She was a privilege to know. One of those people who makes things better by their presence. Fascinated by everyone and everything around her. Glamorous and beautiful and funny yet still approachable. She has left us poorer by her going, but immeasurably richer by the time she spent with us.
I want that life. I want to be 90, adored and adoring and living life at 2000 miles an hour - all there in the mind, and virtually all there in body until the last moment. If she wasn't an advert for living as hard as possible, then there isn't one. She had incredible energy.
When I first heard, last weekend, it didn't sink in. My first thoughts were about thinking that, for Dorie, this wasn't such a bad end. There is no tragedy here. It was a life full to bursting from end to end. This wasn't someone torn away by illness or accident, or a mixed up kid in their 20s - like too many funerals I've been to in the last few years. This was an opportunity to celebrate somebody who had been all they could be. It took the really beautiful funeral for me to really register I'd lost. It's strange like that, that it takes so long to notice something's gone.
I met Dorie at a vulnerable point in my teens, when I needed sound and sane advice and a rock of stability - and there she was. 82, I think, when I met her - to my 17. 65 years between us and I would still count her a close friend, to be trusted with any secrets I had. She was directing a play I was in - the best play by a considerable distance I have ever been in, thanks in no small part to her and the company she assembled and manoeuvred with consummate ease and glee. The cast was made up of some of the best actors I've met anywhere, nearly all women. I was playing a Jewish child shipped out of Germany on the Kindertransport, who grows up in England. The people around me played my mother, my foster mother and my grown-up self. Acting an intense and emotional script with a close cast is strange, particularly when you're all women - you begin to blur the lines of character and reality. I ended up with a lot of older women who were used to thinking themselves into my mothers, and that spread into the real world. I'm still grateful for the friends I made doing that show. And in the middle of this was Dorie - in control, mothering all of us. I remember sitting at her feet and listening in awe to her tell us stories of the reality of the war - because she had been there and was old enough to remember it already an adult. She lived in London during the Blitz, and worked across Europe during and after - and she had the ability to convey some of that to us. I loved the link to the past, from someone so definitely caught up in the now.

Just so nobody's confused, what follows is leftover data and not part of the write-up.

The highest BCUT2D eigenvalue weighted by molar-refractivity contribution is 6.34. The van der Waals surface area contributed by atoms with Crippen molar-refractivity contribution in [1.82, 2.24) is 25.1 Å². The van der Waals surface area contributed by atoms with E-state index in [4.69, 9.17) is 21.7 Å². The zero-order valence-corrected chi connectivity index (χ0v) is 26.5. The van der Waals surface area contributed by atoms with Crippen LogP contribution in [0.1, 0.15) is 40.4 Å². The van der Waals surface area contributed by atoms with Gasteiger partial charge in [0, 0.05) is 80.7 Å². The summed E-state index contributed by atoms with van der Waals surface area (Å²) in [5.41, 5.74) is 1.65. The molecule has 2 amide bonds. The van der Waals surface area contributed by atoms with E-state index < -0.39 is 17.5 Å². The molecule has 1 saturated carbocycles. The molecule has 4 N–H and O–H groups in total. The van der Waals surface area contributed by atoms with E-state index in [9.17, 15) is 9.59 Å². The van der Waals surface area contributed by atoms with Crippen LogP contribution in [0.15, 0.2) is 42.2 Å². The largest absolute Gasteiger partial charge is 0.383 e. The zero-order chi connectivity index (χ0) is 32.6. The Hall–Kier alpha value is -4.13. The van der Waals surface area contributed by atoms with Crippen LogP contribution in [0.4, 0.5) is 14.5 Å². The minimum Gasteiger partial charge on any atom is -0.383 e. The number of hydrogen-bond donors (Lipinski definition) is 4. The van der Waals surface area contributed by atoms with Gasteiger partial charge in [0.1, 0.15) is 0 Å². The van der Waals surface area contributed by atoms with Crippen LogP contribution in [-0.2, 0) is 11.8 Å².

I saw a lot of her in the two or three years or so I was in St Albans after that show. We did another show together, a less intense but still great one one. I had begun to slide into the worst of the depression patches that I had and it was harder, but she was still there and caring about me. I might have been no relation and young enough to be her grandchild. I remember her coming to a rehearsal still with a curler in her hair and being mortified when she noticed. It was very funny, in a way - but it worried me that she might actually become old. She never did though. She gave me pieces of advice that I'll never forget. Or not even advice. We'd be talking about something and she'd say something starting, 'but of course...' and I'd have a new way of understanding things.
She touched a lot of lives. The crematorium (she never did believe in God, though I know she envied those who did) was packed - people standing. That was tribute enough. There were tears from nearly everyone around me, including me. Not for Dorie. How could you cry for her? She'd hate that. But for our loss. For a figure at our centres that just made life better.
If I should go before the rest of you
Break not a flower nor inscribe a stone
Nor when I'm gone speak in a Sunday voice
But be the usual selves that I have known
Weep if you must
Parting is hell
But life goes on
So sing as well.